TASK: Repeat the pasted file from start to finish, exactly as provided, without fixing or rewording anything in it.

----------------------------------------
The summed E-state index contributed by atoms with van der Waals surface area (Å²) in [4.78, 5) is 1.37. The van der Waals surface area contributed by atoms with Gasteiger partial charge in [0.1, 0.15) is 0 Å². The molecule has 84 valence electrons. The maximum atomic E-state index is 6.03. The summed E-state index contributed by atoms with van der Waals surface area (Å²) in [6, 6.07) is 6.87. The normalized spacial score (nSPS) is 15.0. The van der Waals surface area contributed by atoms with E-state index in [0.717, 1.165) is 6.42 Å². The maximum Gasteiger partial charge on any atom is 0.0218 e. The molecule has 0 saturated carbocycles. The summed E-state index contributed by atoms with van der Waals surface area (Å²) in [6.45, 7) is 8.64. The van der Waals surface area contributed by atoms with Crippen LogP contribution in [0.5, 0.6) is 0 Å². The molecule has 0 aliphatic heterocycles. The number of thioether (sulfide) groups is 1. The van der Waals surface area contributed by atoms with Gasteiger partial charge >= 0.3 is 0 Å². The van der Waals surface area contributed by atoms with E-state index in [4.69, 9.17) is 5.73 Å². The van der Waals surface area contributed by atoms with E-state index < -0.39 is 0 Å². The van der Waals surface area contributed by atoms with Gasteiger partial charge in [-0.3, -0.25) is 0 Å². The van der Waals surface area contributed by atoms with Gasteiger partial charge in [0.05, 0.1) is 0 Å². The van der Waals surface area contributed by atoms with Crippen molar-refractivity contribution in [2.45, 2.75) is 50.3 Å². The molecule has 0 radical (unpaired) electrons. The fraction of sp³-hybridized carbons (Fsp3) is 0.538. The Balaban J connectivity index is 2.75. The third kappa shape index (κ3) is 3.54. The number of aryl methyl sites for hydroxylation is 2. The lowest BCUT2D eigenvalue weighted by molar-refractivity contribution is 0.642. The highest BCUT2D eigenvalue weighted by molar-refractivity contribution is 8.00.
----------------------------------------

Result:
The summed E-state index contributed by atoms with van der Waals surface area (Å²) in [4.78, 5) is 1.37. The van der Waals surface area contributed by atoms with Gasteiger partial charge in [0.1, 0.15) is 0 Å². The molecule has 84 valence electrons. The maximum atomic E-state index is 6.03. The summed E-state index contributed by atoms with van der Waals surface area (Å²) in [6, 6.07) is 6.87. The normalized spacial score (nSPS) is 15.0. The van der Waals surface area contributed by atoms with E-state index in [0.717, 1.165) is 6.42 Å². The maximum Gasteiger partial charge on any atom is 0.0218 e. The molecule has 0 saturated carbocycles. The summed E-state index contributed by atoms with van der Waals surface area (Å²) in [6.45, 7) is 8.64. The van der Waals surface area contributed by atoms with Crippen LogP contribution in [0.5, 0.6) is 0 Å². The molecule has 0 aliphatic heterocycles. The number of thioether (sulfide) groups is 1. The van der Waals surface area contributed by atoms with Gasteiger partial charge >= 0.3 is 0 Å². The van der Waals surface area contributed by atoms with E-state index in [4.69, 9.17) is 5.73 Å². The van der Waals surface area contributed by atoms with E-state index < -0.39 is 0 Å². The van der Waals surface area contributed by atoms with Gasteiger partial charge in [-0.3, -0.25) is 0 Å². The van der Waals surface area contributed by atoms with Gasteiger partial charge in [0.05, 0.1) is 0 Å². The van der Waals surface area contributed by atoms with Crippen molar-refractivity contribution in [2.45, 2.75) is 50.3 Å². The molecule has 0 radical (unpaired) electrons. The fraction of sp³-hybridized carbons (Fsp3) is 0.538. The Balaban J connectivity index is 2.75. The third kappa shape index (κ3) is 3.54. The number of aryl methyl sites for hydroxylation is 2. The lowest BCUT2D eigenvalue weighted by molar-refractivity contribution is 0.642. The highest BCUT2D eigenvalue weighted by molar-refractivity contribution is 8.00.